On Sunday, the 18th of February, the most exciting action of the war took place. It was costly as it was momentous, for it served to decide the fate of the fleeing Dutchman. The scene of the drama was not unpicturesque. From the Paardeberg to the Koodoosrand Drift the Modder flowed along a deep hollow from thirty to a hundred yards in depth. To either side the forks of small dongas radiated, while the high banks were fringed with the feathery foliage of the mimosa and willow. Donga and tree stump afforded excellent cover for the slim adversary, sniper or scout. The river travelled from Koodoosrand Drift west-
The action began at dawn. Firing grew h6tter and hotter with the growth of the morning,
and soon pandemonium was let loose. While part of the mounted infantry was forcing
the rearguard up the river another part was manceuvring on the right front and flank
of the enemy. The Dutchmen meanwhile from King's Kop turned on a quick-
Cronje by this time had realised that his position was critical-
"Every natural protection, such as the ramifications of the dongas which eat into the banks on both sides of the river, had been utilised, though the bombardment from both sides compelled them to abandon their first hasty breastworks cut into the actual top of the bank, which was here from about fifty to a hundred yards from the river itself, and thirty feet in height.
"For the first time here the 'T' trenches, of which much has been said during the present campaign, were used. They did not seem to present the least advantage over the ordinary shapes, except that in an exposed angle they may have provided additional protection against an enfilading fire."
Cronje's first object in entrenching himself in the bed of the river was to arrest the further advance of the mounted infantry, who had taken possession of the bed of the river west of his position. In this he was successful. Worn, harassed, and almost helpless, he determined to make a desperate stand, hoping against hope to gain time till some help from without should arrive. But this help never reached him. A grand enveldping movement commenced, and Cronje; brought to bay, found himself face to face with what proved to be his Sedan.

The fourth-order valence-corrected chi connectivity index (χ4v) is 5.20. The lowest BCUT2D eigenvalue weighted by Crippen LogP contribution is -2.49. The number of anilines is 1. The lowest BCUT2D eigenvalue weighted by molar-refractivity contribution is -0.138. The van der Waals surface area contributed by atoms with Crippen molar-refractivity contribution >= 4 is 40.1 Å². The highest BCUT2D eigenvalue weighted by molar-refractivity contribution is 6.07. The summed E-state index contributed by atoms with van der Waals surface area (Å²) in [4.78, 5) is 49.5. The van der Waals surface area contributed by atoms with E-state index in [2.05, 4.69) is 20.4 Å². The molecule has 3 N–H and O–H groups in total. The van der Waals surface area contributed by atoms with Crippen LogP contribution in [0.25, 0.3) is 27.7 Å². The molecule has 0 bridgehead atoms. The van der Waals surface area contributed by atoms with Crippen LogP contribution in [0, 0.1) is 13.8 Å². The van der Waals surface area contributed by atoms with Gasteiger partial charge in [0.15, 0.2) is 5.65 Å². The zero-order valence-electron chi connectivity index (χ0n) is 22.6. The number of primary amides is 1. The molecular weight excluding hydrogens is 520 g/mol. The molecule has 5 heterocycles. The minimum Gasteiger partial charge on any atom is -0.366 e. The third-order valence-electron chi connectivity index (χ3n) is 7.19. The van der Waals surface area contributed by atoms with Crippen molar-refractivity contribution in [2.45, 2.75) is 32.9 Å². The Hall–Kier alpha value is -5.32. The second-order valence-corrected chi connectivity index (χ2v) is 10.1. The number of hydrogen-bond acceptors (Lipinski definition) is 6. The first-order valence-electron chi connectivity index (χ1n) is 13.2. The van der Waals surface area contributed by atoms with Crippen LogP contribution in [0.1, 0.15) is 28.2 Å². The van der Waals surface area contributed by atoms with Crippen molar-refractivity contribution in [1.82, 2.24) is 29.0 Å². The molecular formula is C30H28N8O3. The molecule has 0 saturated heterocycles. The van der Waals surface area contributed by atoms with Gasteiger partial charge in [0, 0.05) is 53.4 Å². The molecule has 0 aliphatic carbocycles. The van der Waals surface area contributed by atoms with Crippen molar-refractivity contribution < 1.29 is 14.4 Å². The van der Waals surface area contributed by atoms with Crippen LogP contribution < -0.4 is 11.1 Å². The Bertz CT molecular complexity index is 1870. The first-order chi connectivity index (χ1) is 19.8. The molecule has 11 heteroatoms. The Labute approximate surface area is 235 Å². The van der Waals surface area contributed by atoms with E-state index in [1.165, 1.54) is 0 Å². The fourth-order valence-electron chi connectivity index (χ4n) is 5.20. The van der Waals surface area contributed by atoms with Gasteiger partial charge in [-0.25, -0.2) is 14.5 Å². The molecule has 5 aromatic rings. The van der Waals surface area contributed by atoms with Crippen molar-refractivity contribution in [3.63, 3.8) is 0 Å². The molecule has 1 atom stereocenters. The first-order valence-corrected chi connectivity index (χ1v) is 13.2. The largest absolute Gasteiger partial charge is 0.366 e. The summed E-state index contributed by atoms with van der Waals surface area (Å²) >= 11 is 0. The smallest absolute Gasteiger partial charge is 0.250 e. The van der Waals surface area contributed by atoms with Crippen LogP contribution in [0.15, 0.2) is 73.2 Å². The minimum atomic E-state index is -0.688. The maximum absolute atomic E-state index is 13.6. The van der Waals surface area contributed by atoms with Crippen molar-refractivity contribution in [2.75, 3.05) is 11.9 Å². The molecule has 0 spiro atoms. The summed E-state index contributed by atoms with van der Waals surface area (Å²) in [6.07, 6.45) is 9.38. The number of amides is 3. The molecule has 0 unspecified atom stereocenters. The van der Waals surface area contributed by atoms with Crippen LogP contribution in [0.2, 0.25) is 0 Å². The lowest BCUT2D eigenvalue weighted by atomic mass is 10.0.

By this time he and his followers were snugly ensconced in bush and donga and scrub round the laager, and from the trees around they vigorously sniped and poured volleys at the advancing troops. In the advance to the attack the Highland Brigade was on the left, General Knox's brigade in the centre and on the right, while General Smith Dorrien's brigade, after crossing the river by Paardeberg Drift, moved along the north bank. The Highland Brigade had a terrific duty. The Boers, from their position in the bed of the river and on both sides of it, commanded the left of the Brigade, and as the kilted mass moved forward in the open poured upon them a deadly fire, which forced them to lie prone for the rest of the day. Here at noon, when bullets were humming their loudest, General Hector Macdonald was wounded. He had dismounted, and was directing the movements of the brigade, when overtaken by a shot which penetrated thigh and foot. Despite this unlucky accident and a tremendous spell of hard fighting, the brigade exhibited splendid pluck and tenacity. They were destitute of cover, but maintained their position with astonishing fortitude,. and this after the long forced march they had made from Jacobsdal, and while enduring the tortures of maddening thirst, which could not be assuaged. A heavy thunderstorm mercily overtook them in the course of the afternoon and raindrops large as gooseberries clattered down their relieving moisture on the parched and exhausted troops.
On the north bank of the river was Cronje's laager, an environment of waggons, carts, ammunition, and stores. While General Smith Dorrien's force, among which were the Canadians, Gordons, and Shropshires, attempted to charge into the laager, they too were vi~orou shelled by the enemy,
valiantly to a kopie on the south bank of the river. Here they held on undefeatable,
posted a Vickers-
On the east the Sixth Division was hard at work tackling a horde of Boers, who made a last despairing lunge in order to burst
through the entangling forces and push for the south bank of the river. The effort
was stubborn as it was desperate,, but they were defeated by the dash of the West
Riding Regiment, who pressed forward with the bayonet and succeeded in seizing the
drift. Many splendid fellows were wounded and slain in the collision. Mean-